The short- and long-term predictions of reading accuracy and speed from paired-associate learning
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Cross-sectional studies have established that performance on paired-associate learning (PAL) tasks is associated with reading per- formance. There are good reasons to expect such a relationship because learning to read involves learning the sounds of individual letters and possibly also sounds of strings of letters (e.g., spelling patterns). However, results from longitudinal studies have been mixed. A closer look at these studies suggests that PAL may be related to development of accuracy rather than speed in reading. This suggestion was investigated directly in the current longitudi- nal study. The study followed 137 students from Grade 0 (kindergarten) to Grade 5. In Grade 0, they completed measures of PAL, letter knowledge, phoneme awareness, and rapid automa- tized naming (RAN). In Grades 1 and 5, decoding accuracy was measured with the addition of decoding speed in Grade 5. PAL in Grade 0 was found to be a unique predictor of decoding accuracy in Grades 1 and 5 after controlling for Grade 0 letter knowledge, phoneme awareness, and RAN. PAL in Grade 0 even contributed to Grade 5 decoding accuracy after also controlling for Grade 1 decoding. Zero-order correlations between PAL and Grade 5 decod- ing speed were nonsignificant and close to zero. The results indicate that PAL measures a trait that may influence reading development over a substantial amount of time. Possible roles of PAL in decoding development over time are discussed, for example, how verbal learning may be a core component in the acquisition of associations between letter patterns (spelling patterns) and their pronunciation.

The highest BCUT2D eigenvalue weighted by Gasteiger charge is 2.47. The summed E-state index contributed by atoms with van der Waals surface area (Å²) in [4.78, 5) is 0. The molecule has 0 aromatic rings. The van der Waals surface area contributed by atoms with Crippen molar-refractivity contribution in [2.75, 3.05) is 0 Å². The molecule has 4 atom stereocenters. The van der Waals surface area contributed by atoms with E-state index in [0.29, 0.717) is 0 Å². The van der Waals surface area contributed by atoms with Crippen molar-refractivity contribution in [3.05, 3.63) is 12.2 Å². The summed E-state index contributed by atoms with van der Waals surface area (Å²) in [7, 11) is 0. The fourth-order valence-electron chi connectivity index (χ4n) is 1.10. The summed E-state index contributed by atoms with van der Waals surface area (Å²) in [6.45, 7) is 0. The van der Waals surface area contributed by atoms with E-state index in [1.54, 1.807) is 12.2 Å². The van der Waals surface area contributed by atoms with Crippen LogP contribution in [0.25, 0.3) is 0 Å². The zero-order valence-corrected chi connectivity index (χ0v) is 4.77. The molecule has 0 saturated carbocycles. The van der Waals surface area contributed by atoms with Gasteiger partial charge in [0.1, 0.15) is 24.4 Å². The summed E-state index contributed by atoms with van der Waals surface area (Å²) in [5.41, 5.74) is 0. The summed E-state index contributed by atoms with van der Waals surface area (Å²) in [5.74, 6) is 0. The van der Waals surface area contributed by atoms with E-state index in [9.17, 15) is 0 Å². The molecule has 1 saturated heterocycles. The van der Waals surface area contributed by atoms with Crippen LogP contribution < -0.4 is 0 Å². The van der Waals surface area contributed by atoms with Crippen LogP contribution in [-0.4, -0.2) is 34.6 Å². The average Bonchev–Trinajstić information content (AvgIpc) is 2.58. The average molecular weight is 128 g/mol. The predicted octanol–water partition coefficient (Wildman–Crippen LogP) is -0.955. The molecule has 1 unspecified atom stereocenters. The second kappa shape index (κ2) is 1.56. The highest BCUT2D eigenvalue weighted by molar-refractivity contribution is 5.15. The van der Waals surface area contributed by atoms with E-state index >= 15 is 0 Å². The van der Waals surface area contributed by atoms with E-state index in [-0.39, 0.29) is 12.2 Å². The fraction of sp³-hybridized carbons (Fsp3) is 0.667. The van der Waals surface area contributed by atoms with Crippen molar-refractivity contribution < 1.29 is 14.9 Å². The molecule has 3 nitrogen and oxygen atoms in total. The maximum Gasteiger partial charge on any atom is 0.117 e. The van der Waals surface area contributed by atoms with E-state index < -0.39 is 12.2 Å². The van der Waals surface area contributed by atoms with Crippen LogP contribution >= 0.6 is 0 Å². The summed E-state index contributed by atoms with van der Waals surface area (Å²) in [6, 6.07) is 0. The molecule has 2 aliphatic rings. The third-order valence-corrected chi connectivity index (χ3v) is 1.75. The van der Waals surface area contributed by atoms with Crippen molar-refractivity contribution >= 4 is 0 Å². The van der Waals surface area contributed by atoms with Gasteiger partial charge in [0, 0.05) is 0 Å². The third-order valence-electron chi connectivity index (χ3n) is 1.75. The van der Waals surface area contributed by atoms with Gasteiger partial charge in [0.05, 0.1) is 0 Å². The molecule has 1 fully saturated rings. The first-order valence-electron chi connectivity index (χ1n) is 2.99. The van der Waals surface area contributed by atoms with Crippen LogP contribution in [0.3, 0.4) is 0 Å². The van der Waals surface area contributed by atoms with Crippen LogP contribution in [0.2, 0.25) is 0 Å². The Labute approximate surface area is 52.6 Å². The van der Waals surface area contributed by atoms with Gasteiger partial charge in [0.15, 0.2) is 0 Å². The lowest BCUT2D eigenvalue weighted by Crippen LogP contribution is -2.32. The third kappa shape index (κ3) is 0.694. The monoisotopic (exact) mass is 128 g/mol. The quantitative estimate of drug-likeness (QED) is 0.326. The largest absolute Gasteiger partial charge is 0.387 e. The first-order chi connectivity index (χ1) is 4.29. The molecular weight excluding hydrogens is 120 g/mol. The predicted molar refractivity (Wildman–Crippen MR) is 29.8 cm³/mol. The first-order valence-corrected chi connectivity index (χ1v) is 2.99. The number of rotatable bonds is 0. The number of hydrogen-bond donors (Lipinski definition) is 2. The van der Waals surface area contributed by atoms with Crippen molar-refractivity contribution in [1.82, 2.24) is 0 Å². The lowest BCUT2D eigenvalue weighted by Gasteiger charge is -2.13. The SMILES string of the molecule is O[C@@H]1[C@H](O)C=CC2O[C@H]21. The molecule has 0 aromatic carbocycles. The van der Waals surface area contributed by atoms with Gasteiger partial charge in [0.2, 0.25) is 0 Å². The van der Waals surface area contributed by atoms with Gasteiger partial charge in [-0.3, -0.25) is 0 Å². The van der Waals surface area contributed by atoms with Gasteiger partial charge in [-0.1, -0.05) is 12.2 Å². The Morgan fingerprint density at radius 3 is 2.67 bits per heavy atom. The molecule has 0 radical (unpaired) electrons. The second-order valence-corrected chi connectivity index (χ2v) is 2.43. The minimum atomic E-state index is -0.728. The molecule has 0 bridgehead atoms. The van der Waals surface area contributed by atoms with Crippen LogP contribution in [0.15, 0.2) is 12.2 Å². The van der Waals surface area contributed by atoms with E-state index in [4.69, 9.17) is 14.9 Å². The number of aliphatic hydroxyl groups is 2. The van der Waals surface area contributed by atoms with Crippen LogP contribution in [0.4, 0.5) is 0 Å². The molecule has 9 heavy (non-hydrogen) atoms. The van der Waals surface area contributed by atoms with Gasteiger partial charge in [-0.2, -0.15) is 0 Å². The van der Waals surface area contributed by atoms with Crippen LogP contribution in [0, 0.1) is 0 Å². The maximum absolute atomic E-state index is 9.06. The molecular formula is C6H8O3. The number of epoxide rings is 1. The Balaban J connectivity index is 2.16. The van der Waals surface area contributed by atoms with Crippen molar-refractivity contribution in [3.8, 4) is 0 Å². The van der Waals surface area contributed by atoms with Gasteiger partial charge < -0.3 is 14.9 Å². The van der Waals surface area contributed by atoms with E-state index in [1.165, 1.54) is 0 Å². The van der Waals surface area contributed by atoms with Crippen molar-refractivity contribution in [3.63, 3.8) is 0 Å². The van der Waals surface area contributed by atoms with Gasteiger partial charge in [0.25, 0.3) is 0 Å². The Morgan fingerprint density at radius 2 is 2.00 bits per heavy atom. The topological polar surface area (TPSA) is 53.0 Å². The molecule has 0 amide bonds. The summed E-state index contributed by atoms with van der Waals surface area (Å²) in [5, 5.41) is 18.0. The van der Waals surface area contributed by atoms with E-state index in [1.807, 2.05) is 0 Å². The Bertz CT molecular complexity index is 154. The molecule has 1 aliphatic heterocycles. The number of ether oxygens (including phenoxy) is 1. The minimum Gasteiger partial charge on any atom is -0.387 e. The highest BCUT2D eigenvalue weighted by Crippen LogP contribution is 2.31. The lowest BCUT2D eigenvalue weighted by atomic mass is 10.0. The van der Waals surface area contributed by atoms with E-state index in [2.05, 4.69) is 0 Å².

|Tidsskrift||Journal of Experimental Child Psychology|
|Status||Udgivet - 2018|
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